Fall River city councilors are looking into drafting an ordinance that would ban idling on city streets and impose strict commercial vehicles parking limits.

Worcester officials are considering a ban on panhandling, NECN reports.


President Obama’s edge could be his ground game, The Atlantic reports. Obama may have flubbed his chances to win the endorsement of the Des Moines Register by insisting, at least initially, that his remarks be off the record. See the editor’s comments here. The New Yorker endorses Obama. In the National Review, Deroy Murdock rounds up some randoms acts of kindness by Mitt Romney. The Weekly Standard says impounded Romney’s testimony in Norfolk County Probate Court in the divorce records of Staples founder Tom Stemberg and his ex-wife Maureen Sullivan Stemberg that celebrity attorney Gloria Allred is seeking to have unsealed have little relevance to the presidential race. Bill Clinton gets a view of the underside of a bus, as the New York Times hangs the Obama campaign strategy of hitting Romney as a severely conservative conservative, rather than a soulless ladder-climber, around Bubba’s neck.

Republican Colin Powell, who crossed party lines to endorse Obama four years ago, is backing the president for reelection.

Elizabeth Warren and Scott Brown go to black churches seeking votes, but ministers are not impressed by the last minute outreach by Brown. Meanwhile, meet Elizabeth Warren, the family woman you didn’t know. The Massachusetts race is just one of a score of tight Senate races that have thrown control of Capitol Hill into doubt; Gail Collins checks in on another, Linda McMahon’s comeback bid in Connecticut.

In an editorial, the Salem News comes out against Question 3, which allows the sale and distribution of marijuana for medicinal use. The paper says the measure lays the groundwork for legal use of the drug in all instances.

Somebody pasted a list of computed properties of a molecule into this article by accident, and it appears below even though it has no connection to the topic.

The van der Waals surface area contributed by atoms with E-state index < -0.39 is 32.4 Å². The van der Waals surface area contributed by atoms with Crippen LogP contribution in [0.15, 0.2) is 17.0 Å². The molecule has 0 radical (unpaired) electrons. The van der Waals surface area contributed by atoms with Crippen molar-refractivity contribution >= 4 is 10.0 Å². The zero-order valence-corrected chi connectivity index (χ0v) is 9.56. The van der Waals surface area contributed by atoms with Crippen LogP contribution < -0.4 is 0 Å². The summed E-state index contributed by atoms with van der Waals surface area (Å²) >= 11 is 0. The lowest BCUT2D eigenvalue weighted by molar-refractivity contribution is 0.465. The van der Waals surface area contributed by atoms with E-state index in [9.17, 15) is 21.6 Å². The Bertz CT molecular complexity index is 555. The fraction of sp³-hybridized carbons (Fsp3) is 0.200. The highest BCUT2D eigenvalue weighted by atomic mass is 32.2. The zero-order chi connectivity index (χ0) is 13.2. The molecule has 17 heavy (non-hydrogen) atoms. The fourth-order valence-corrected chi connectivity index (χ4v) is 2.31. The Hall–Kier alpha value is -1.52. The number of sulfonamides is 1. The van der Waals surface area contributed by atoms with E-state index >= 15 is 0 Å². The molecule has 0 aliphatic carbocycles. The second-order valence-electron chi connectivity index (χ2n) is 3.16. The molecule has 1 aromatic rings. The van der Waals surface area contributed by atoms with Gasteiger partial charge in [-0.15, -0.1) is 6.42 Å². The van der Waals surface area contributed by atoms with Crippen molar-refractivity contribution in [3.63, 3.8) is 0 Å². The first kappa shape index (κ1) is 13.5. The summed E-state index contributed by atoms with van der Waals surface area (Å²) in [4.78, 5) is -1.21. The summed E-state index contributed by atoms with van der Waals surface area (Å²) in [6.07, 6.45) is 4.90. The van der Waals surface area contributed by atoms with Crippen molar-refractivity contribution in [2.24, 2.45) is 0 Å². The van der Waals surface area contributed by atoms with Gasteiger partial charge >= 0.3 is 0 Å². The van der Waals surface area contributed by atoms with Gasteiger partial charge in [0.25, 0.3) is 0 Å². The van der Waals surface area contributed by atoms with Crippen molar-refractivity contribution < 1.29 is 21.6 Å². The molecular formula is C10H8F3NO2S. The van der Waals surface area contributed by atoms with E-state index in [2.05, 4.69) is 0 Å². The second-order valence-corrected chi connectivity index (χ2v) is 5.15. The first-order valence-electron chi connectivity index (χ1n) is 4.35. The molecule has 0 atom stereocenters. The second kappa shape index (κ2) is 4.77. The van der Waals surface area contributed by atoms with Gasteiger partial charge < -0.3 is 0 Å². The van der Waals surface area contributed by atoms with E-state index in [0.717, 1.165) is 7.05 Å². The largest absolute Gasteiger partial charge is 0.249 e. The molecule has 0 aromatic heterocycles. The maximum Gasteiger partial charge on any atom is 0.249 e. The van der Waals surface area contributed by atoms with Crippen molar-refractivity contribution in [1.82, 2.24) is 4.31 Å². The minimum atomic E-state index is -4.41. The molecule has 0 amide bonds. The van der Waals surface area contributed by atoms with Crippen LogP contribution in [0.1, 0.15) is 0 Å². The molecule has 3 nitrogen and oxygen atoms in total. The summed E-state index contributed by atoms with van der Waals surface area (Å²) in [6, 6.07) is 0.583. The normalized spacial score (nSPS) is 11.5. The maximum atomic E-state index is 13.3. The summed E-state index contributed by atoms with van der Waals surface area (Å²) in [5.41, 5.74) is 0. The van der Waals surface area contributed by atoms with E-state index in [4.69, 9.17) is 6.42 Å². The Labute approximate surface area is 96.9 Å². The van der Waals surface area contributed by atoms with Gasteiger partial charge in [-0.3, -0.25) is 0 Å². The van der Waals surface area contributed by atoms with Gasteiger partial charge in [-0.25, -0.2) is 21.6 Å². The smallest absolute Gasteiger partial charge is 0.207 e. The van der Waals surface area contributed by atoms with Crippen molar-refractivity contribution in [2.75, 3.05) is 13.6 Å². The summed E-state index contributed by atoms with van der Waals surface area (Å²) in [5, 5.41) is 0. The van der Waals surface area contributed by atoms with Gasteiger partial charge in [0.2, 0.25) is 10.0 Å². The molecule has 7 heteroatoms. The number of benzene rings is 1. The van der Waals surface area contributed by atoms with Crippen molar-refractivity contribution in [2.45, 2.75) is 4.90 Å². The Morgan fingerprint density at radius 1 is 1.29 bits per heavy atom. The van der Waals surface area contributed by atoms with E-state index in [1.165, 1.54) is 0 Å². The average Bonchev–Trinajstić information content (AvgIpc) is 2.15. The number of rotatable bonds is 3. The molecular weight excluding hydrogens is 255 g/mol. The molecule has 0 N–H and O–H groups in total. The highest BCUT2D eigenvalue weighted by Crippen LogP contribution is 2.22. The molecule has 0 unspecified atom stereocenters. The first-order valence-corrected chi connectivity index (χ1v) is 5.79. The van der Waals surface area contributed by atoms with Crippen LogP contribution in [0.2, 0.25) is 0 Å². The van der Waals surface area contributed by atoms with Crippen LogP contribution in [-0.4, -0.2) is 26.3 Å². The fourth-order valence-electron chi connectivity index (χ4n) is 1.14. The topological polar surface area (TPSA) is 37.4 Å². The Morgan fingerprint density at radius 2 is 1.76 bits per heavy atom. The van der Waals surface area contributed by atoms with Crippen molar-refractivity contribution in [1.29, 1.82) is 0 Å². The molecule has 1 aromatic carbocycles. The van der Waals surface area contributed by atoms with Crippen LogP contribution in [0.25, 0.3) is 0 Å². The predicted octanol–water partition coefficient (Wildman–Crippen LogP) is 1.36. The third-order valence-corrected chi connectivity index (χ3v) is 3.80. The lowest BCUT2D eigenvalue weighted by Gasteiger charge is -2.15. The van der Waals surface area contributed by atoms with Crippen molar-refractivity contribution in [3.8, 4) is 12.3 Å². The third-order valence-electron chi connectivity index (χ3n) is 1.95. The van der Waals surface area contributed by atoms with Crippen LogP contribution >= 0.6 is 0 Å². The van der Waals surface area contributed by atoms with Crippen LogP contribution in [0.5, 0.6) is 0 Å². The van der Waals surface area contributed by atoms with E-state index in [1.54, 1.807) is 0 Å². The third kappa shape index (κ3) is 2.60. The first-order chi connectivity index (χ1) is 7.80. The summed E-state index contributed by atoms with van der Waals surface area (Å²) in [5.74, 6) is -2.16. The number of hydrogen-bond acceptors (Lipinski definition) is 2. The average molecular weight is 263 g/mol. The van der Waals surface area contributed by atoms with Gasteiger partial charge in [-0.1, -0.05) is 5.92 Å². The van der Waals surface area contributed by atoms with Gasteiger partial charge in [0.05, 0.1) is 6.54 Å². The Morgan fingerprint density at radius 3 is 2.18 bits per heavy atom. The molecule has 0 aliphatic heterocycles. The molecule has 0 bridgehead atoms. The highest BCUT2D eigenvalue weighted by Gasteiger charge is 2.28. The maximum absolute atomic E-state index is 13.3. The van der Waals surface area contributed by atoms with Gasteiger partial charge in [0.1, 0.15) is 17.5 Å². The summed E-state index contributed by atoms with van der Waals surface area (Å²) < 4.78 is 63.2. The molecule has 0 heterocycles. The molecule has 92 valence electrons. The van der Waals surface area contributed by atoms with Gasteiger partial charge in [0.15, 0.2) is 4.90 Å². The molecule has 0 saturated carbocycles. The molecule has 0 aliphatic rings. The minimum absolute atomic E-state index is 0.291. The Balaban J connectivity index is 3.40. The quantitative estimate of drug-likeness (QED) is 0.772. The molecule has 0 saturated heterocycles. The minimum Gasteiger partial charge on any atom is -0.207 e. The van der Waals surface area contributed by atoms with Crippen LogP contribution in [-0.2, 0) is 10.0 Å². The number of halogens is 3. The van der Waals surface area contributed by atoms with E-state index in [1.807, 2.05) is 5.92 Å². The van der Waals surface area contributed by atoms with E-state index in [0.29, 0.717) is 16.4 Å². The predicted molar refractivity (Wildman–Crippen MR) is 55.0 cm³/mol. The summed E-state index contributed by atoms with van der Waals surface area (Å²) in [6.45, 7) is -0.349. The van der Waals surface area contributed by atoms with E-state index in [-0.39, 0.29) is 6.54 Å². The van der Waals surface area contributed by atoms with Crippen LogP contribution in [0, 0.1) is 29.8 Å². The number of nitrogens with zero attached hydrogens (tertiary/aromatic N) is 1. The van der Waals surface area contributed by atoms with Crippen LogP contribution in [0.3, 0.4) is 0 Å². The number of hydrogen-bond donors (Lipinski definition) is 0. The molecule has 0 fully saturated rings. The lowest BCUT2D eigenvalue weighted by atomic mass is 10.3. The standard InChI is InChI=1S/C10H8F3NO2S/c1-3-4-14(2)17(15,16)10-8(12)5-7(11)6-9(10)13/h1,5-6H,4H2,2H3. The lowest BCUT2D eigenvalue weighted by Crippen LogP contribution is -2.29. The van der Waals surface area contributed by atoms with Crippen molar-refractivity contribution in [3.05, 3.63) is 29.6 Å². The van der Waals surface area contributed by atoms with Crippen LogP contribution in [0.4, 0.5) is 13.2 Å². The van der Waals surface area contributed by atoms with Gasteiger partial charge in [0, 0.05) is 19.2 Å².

The MetroWest Daily News suggests that presidential debates should open with the singing of the national anthem.

The Herald endorses congressional challengers Richard Tisei, Sean Bielat, and Jon Golnik.


An MIT study finds that conservatives and liberals are equally generous when it comes to philanthropy, the only difference being who they give to, with red states leaning toward religious organizations and those in blue states favoring secular nonprofits.


Barnes & Noble said devices used to swipe credit and debit cards at 63 of its stores, including three in Massachusetts, were tampered with, the Associated Press reports (via WBUR).

Some businesses have been withholding tips from food service workers in western Massachusetts and elsewhere, a practice that The Berkshire Eagle argues is bad for business.

Is start-up haven Kendall Square becoming a victim of its own success?

Bedford-based iRobot is laying off 80 employees, or about 13 percent of its workforce.

The US sues Bank of America for $1 billion, alleging the bank, along with Countrywide, knowingly sold terrible mortgages to Fannie Mae and Freddie Mac.


The experience of charter schools in Cleveland is a cautionary tale for other communities like Chicago looking to charters to help turn their school systems around, the Chicago Tribune reports.  Meanwhile, in California, parents at a lower performing elementary school vote to bring in a charter school operator under a test case of the state’s parent-trigger law, the Los Angeles Times reports.


The coaches of the Southbridge and Tantasqua Pop Warner football teams have very different views of the game where five Tantasqua players ended up with concussions, NECN reports.


CommonWealth’s Paul McMorrow explores what an infrastructure bank could do for the state’s transportation needs.


An independent MIT review says mechanical dredging in New Bedford Harbor could release PCBs into the air at a rate 10 times higher than EPA estimates.

Cape Cod officials work on what to do about great white sharks in advance of next year’s tourism season. A California surfer died after a shark attack this week, and scientists are trying to discover why the great white populations are increasing off of both coasts.


No wonder kids are afraid of clowns. A man who works as a clown is arrested after jumping, nude, into a tractor-trailer truck at a Rowley rest stop and soliciting the male driver, the Eagle-Tribune reports.

Whitey Bulger’s defense team claims former US attorney Jeremiah O’Sullivan gave the gangster a license to kill in the 1970s. O’Sullivan, who passed away in 2009, never testified in the federal court hearings that unmasked Bulger as an FBI informant.


Howard Kurtz, in The Daily Beast, explores the “nuttiness factor” of the last weeks on the campaign trail.

Because of an overnight power outage on Morrissey Boulevard, many subscribers awoke today, headed to front porches, and were heard exclaiming, “The Globe’s not here.”


On the last day of the Red Sox season, 11 lottery players correctly picked all five numbers in the Lottery’s Mass Cash game, each winning $100,000. The winning numbers, 1-4-6-8-9, are the retired jersey numbers of Sox players that hang on Fenway Park’s right field facade, and some who won said they choose the numbers for that reason.